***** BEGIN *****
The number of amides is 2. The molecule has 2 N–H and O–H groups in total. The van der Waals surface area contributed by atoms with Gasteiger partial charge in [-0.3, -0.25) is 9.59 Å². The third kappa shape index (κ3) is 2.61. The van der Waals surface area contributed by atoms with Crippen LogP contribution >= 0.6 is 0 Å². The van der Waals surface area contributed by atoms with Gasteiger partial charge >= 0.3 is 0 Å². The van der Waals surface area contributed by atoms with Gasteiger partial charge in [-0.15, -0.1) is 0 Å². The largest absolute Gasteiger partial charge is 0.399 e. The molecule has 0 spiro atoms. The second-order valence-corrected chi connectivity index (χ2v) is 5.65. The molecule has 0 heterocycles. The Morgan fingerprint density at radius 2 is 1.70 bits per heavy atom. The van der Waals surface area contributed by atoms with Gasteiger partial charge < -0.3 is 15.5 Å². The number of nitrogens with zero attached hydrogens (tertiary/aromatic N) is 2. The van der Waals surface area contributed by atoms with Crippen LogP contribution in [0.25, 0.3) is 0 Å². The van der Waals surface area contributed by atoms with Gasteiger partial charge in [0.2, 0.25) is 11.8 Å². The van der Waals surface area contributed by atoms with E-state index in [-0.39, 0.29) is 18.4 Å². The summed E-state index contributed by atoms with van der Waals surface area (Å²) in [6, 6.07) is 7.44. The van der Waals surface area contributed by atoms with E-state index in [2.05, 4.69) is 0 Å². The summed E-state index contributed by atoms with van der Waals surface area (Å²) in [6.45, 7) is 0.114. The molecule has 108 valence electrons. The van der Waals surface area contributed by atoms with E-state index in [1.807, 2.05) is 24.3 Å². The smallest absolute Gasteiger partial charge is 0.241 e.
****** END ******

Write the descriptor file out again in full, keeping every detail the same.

The number of amides is 2. The molecule has 2 N–H and O–H groups in total. The van der Waals surface area contributed by atoms with Gasteiger partial charge in [-0.3, -0.25) is 9.59 Å². The third kappa shape index (κ3) is 2.61. The van der Waals surface area contributed by atoms with Crippen LogP contribution >= 0.6 is 0 Å². The van der Waals surface area contributed by atoms with Gasteiger partial charge >= 0.3 is 0 Å². The van der Waals surface area contributed by atoms with Gasteiger partial charge in [-0.15, -0.1) is 0 Å². The largest absolute Gasteiger partial charge is 0.399 e. The molecule has 0 spiro atoms. The second-order valence-corrected chi connectivity index (χ2v) is 5.65. The molecule has 0 heterocycles. The Morgan fingerprint density at radius 2 is 1.70 bits per heavy atom. The van der Waals surface area contributed by atoms with Gasteiger partial charge < -0.3 is 15.5 Å². The number of nitrogens with zero attached hydrogens (tertiary/aromatic N) is 2. The van der Waals surface area contributed by atoms with Crippen LogP contribution in [0.25, 0.3) is 0 Å². The van der Waals surface area contributed by atoms with Gasteiger partial charge in [0.2, 0.25) is 11.8 Å². The van der Waals surface area contributed by atoms with E-state index in [-0.39, 0.29) is 18.4 Å². The summed E-state index contributed by atoms with van der Waals surface area (Å²) in [6, 6.07) is 7.44. The van der Waals surface area contributed by atoms with E-state index in [2.05, 4.69) is 0 Å². The summed E-state index contributed by atoms with van der Waals surface area (Å²) in [6.45, 7) is 0.114. The molecule has 108 valence electrons. The van der Waals surface area contributed by atoms with E-state index in [1.807, 2.05) is 24.3 Å². The smallest absolute Gasteiger partial charge is 0.241 e.